With the release of iOS 8, Apple are pushing their platform as one of the most secure operating systems available at the moment. The new iOS version comes with great security enhancements that made FBI Director James Comey say that he is "very concerned" about the privacy steps the Silicon Valley technology giants are taking lately.
This comes as a response to Apple no longer unlocking iOS devices for police and the US government.
On Apple's privacy page, Tim Cook make a strong point that they value privacy more than anything, and that unlike their competitors, they're not spying on your activity to sell ads and personal data.
At Apple, we believe privacy is a fundamental human right. And so much of your personal information — information you have a right to keep private — lives on your Apple devices.
Our smartphones are the best tracking devices a hacker could ever dreamed of. They have a microphone and a camera that can be turned on at any time. iPhone stores passwords and bank details and even have a fingerprint reader.
After celebrity iCloud hacks, there's been debate on how secure iOS devices actually are. In this article we're going to take a closer look at an obscure but highly effective way of increasing your phone's security: pair-locking.
What is pairing?
Pairing creates a trusted connection between your iPhone and a computer. For example, when you connect your iPhone with an USB cable, you are asked to grant full access and once accepted, pairing takes place and a trust key is kept for future connections. A connection is created between your iPhone and your computer so that applications like iTunes can communicate with your device. The bad news is that forensic applications which might harvest your data can use the same connection key to remotely communicate with your iPhone.
Once an iPhone is paired with a computer, that computer will have full access to all the personal information stored on your device. This means the computer will have access to all photos, notes, videos, messages, and -- with the right knowledge -- hackers can even break passwords from third party applications. Your iPhone can be accessed even when it's locked with a PIN code.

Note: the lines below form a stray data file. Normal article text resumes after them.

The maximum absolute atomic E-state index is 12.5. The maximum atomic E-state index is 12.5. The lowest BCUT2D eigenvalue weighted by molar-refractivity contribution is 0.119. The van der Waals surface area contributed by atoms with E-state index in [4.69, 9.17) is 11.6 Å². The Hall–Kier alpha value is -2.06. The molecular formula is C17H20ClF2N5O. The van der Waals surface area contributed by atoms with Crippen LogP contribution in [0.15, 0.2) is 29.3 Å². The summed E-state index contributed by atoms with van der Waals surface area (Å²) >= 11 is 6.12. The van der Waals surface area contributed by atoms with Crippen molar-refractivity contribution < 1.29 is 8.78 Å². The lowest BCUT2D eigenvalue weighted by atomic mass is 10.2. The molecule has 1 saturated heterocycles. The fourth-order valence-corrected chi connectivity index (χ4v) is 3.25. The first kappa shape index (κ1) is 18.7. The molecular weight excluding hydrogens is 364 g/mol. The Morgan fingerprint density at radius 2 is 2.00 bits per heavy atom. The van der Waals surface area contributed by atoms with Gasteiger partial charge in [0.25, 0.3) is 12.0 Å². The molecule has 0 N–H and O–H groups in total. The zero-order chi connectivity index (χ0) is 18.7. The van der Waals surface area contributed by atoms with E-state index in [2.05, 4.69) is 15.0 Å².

What is pair-locking?
By pair-locking your iPhone you're basically blocking any forensic application that tries to communicate with your iOS device, by preventing new pairings. You're pairing it with a single computer -- yours -- and preventing it from ever pairing with any other.
Is your iPhone paired with your computer already?
A private key is being created when paired your iPhone. This key is stored both on your iPhone and on the computer you have paired with. You can find a pairing record of your device easily, like this:
- On macOS, open Terminal and paste the following:
- If you are using Windows, go to
Steps you need to take to pair-lock your iPhone
Download Apple Configurator from the App store on your Mac and open it
Choose any name you would like and toggle on "Supervision"
- Uncheck the box "Allow devices to connect to other Macs"
Create a new profile by clicking on the plus sign at the bottom of Apple Configurator
You can use any name you would like for this profile, then click on "Restrictions" and on "Configure"
Uncheck "Allow pairing with non-Configurator hosts" to disable pairing, then click "Save"
Select your newly created profile and click on "Prepare"
Fill in the organization information: only the name field is required, and you can input anything you would like on phone, email and address
- Connect your iPhone or iPad and click "Done"
You'll get a warning message asking if you are sure you want to apply these settings to all connected USB devices, click "Apply" and your device will only be accessible from the computer you've paired with
Just remember: if you do this, you won't be able to sync or connect your iPhone with any other computer. But neither will the bad guys.